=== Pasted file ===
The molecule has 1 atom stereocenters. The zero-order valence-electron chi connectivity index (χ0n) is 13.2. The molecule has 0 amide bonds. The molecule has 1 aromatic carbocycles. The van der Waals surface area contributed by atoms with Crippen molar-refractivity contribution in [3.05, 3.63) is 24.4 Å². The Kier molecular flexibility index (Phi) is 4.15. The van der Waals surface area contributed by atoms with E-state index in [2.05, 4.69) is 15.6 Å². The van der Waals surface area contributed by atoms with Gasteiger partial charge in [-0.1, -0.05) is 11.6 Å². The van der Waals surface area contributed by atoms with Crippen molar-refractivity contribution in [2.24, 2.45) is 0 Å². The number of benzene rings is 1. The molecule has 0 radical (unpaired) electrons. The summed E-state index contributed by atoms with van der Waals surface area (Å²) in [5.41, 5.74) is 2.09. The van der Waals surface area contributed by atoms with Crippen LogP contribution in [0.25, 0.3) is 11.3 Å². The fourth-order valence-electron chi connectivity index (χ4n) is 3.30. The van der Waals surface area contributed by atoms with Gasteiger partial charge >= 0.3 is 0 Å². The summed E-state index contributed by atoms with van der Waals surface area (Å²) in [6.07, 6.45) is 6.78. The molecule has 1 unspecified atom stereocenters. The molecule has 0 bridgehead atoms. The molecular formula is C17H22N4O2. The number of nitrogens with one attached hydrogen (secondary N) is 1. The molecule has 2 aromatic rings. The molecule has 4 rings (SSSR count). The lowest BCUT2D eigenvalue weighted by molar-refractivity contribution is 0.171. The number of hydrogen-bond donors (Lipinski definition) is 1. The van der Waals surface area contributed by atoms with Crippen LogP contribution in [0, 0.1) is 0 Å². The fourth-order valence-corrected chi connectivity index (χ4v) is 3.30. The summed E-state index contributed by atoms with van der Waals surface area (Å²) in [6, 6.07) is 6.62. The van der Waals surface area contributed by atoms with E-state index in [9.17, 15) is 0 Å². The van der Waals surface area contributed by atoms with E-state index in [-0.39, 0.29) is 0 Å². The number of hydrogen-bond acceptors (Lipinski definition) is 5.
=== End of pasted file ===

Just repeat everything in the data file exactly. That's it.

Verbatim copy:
The molecule has 1 atom stereocenters. The zero-order valence-electron chi connectivity index (χ0n) is 13.2. The molecule has 0 amide bonds. The molecule has 1 aromatic carbocycles. The van der Waals surface area contributed by atoms with Crippen molar-refractivity contribution in [3.05, 3.63) is 24.4 Å². The Kier molecular flexibility index (Phi) is 4.15. The van der Waals surface area contributed by atoms with E-state index in [2.05, 4.69) is 15.6 Å². The van der Waals surface area contributed by atoms with Gasteiger partial charge in [-0.1, -0.05) is 11.6 Å². The van der Waals surface area contributed by atoms with Crippen molar-refractivity contribution in [2.24, 2.45) is 0 Å². The number of benzene rings is 1. The molecule has 0 radical (unpaired) electrons. The summed E-state index contributed by atoms with van der Waals surface area (Å²) in [5.41, 5.74) is 2.09. The van der Waals surface area contributed by atoms with Crippen LogP contribution in [0.25, 0.3) is 11.3 Å². The fourth-order valence-electron chi connectivity index (χ4n) is 3.30. The van der Waals surface area contributed by atoms with Gasteiger partial charge >= 0.3 is 0 Å². The summed E-state index contributed by atoms with van der Waals surface area (Å²) in [6.07, 6.45) is 6.78. The molecule has 1 unspecified atom stereocenters. The molecule has 0 bridgehead atoms. The molecular formula is C17H22N4O2. The number of nitrogens with one attached hydrogen (secondary N) is 1. The molecule has 2 aromatic rings. The molecule has 4 rings (SSSR count). The lowest BCUT2D eigenvalue weighted by molar-refractivity contribution is 0.171. The number of hydrogen-bond donors (Lipinski definition) is 1. The van der Waals surface area contributed by atoms with Crippen LogP contribution in [0, 0.1) is 0 Å². The fourth-order valence-corrected chi connectivity index (χ4v) is 3.30. The summed E-state index contributed by atoms with van der Waals surface area (Å²) in [6, 6.07) is 6.62. The van der Waals surface area contributed by atoms with E-state index in [9.17, 15) is 0 Å². The van der Waals surface area contributed by atoms with E-state index in [-0.39, 0.29) is 0 Å². The number of hydrogen-bond acceptors (Lipinski definition) is 5.